Imam Mosque restoration enters final stage

November 20, 2021 - 18:36

TEHRAN – A masterpiece of Islamic architecture, Imam Mosque has entered its final stage of restoration, more than ten years since work began.

Imam Mosque, which is impressive because of its sheer size and incredible decorations, stands tall at the southern end of UNESCO-registered Naghsh-e Jahan Sq. (Imam Square) in Isfahan, central Iran.

“In the most optimistic case, the restoration of the dome of the Imam Mosque will be completed within the next month,” ILNA quoted the director of the UNESCO site as saying on Friday.

“At present, portions 15th and 16th (of the floral dome) are being restored at the same time, and about two to three (square) meters have remained,” Fariba Khatabakhsh said.

“Moreover, the scaffolding will be opened after a final inspection of the dome is carried out.”

Elsewhere in her remarks, the official said that restoration of Sheikh Lotfollah Mosque’s iconic dome has been stopped due to the death of one of its old hand restorers due to corobavirus infection.

Restoration of the creamy dome has been one of the most challenging and controversial renewals in the field of cultural heritage.“We are consulting with several other masters to continue work. . . but we have not yet found the right person so far.”

Consequently, the restoration of the dome has come to a standstill till a qualified master is hired, the official added.

Restoration of the creamy dome has been one of the most challenging and controversial renewals in the field of cultural heritage to some extent that almost every stage of it has been attacked by some critics and cultural heritage enthusiasts.

The criticism has involved various aspects from the variation in coloration, and the method used to reinstall the restored tiles or the newly-made replicas to a phenomenon that snow did not cover some restored parts of the dome. 

A very scenic huge entrance portal leads visitors to Imam Mosque whose courtyard walls feature sunken porches framed by seven-colored tiles of deep blue and yellow. Each iwan leads into a vaulted sanctuary covered with particularly fine floral motifs on a blue background. Some visitors say each part of the Imam Mosque is a masterpiece that leaves a lasting impression.

On the other side of the square stands the very delicate Sheikh Lotfollah Mosque. Constructed between 1603 and 1619 during the reign of Shah Abbas I, the mosque was dedicated to the ruler’s father-in-law, Sheikh Lotfollah, a revered Lebanese scholar of Islam who was invited to Isfahan to oversee the king’s mosque (now the Imam Mosque).

The exterior panels boast collections of arabesques and floral designs that have become a signature motif of the masterpiece. The portal itself contains some stalactite-type stone carving used to decorate doorways and window recesses with rich concentrations of blue and yellow motifs. Inside the sanctuary, there are thousands of mosaics that adorn the walls and its extraordinarily gorgeous ceiling that features a series of shrinking, yellow motifs, itself a masterpiece of design. Photography is allowed but using a flash is not.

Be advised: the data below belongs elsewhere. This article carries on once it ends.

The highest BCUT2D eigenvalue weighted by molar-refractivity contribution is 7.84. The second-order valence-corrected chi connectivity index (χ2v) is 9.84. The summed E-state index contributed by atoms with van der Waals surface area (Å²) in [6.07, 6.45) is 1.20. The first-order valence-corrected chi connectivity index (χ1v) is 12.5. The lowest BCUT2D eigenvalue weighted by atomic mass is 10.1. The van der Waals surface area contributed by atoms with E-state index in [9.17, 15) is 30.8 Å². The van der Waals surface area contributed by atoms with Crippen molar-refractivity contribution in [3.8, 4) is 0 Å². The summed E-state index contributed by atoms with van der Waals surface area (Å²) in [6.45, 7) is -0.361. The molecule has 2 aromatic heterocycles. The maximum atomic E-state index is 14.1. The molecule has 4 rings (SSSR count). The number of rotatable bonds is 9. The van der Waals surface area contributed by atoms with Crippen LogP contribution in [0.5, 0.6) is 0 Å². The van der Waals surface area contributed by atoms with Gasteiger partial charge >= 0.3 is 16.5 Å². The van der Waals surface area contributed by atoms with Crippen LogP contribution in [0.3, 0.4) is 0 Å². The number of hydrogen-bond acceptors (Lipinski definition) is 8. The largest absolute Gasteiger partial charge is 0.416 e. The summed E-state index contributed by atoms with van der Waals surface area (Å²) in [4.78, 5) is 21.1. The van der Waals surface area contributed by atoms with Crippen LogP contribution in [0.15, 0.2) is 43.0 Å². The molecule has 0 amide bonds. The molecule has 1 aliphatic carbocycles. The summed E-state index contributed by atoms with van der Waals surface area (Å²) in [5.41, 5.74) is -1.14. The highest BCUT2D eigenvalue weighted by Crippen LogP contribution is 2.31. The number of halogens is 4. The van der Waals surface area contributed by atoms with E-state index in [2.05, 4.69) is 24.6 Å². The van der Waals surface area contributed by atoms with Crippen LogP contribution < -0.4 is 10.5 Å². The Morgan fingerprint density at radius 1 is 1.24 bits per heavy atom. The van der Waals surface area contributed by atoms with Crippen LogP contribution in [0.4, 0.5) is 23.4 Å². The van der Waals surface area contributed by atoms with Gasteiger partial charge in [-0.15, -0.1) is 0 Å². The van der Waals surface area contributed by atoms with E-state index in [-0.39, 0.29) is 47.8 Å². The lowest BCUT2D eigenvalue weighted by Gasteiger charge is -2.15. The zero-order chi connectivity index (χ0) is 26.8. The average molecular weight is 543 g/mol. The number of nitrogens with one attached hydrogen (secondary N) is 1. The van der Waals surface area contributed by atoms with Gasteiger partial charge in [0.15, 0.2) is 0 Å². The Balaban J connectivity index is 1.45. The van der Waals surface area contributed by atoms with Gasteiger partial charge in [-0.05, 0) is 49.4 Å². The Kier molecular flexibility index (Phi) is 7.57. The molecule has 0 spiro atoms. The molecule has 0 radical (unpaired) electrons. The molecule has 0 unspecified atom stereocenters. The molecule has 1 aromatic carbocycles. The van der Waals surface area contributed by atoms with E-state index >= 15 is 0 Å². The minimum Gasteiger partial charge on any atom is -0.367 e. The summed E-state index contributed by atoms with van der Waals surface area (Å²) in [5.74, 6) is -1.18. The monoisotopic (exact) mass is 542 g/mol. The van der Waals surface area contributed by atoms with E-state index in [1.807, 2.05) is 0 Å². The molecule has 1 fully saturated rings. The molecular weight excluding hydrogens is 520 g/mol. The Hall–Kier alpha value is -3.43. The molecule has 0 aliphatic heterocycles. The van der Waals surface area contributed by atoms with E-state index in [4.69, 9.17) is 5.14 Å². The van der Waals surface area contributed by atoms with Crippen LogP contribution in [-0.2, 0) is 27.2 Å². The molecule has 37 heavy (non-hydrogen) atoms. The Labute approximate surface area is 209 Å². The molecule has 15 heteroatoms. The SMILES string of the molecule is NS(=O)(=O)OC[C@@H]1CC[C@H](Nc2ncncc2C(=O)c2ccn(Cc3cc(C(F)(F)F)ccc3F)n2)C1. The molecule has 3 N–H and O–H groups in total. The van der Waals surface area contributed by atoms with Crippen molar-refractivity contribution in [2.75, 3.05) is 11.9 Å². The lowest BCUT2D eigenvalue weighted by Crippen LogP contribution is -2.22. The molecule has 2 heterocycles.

Half the world?

Soaked in a rich history, Isfahan was once a crossroad of international trade and diplomacy in Iran and now it is one of Iran’s top tourist destinations for good reasons.

It is filled with many architectural wonders such as unmatched Islamic buildings, bazaars, museums, Persian gardens, and tree-lined boulevards. It's a city for walking, getting lost in its mazing bazaars, dozing in beautiful gardens, and meeting people.

Isfahan is renowned not only for the abundance of great historical bridges but also for its ‘life-giving river’, the Zayandeh-Rood, which has long bestowed the city an original beauty and fertility.

The city has long been nicknamed as Nesf-e-Jahan which is translated into “half the world”; meaning seeing it is relevant to see half the world. In its heyday, it was also one of the largest cities in the region with a population of nearly one million.

The cool blue tiles of Isfahan's Islamic buildings, and the city's majestic bridges, contrast perfectly with the encircling hot, dry Iranian countryside.

Imam Square is hemmed on four sides by magnificent buildings: to the east, the Sheikh Lotfollah Mosque; to the west, the palace of Ali Qapu; to the north, the portico of Qeysarieh; and to the south, the eminent Imam Mosque.

“The square was at the heart of the Safavid capital’s culture, economy, religion, social power, government, and politics. Its vast sandy esplanade was used for celebrations, promenades, and public executions, for playing polo and for assembling troops,” according to the UNESCO website.

Right at the northern limit of the Imam Square, one will find “Qeysarieh Gate”, which leads to the unique and unforgettable “Grand Bazaar of Isfahan”. This vaulted marketplace is one of the largest and most labyrinthine bazaars in the country. Shops offering handicrafts, souvenirs, jewelry, silverware, traditional ceramics, and authentic Persian carpets.

Modern Isfahan is now home to some heavy industry, including steel factories and a nuclear facility on its outskirts, however, its inner core wants to be preserved as a priceless gem. The city is also home to a gigantic, professional, and state-of-the-art healthcare city, which is a major destination in the realm of medical tourism.


Leave a Comment

6 + 4 =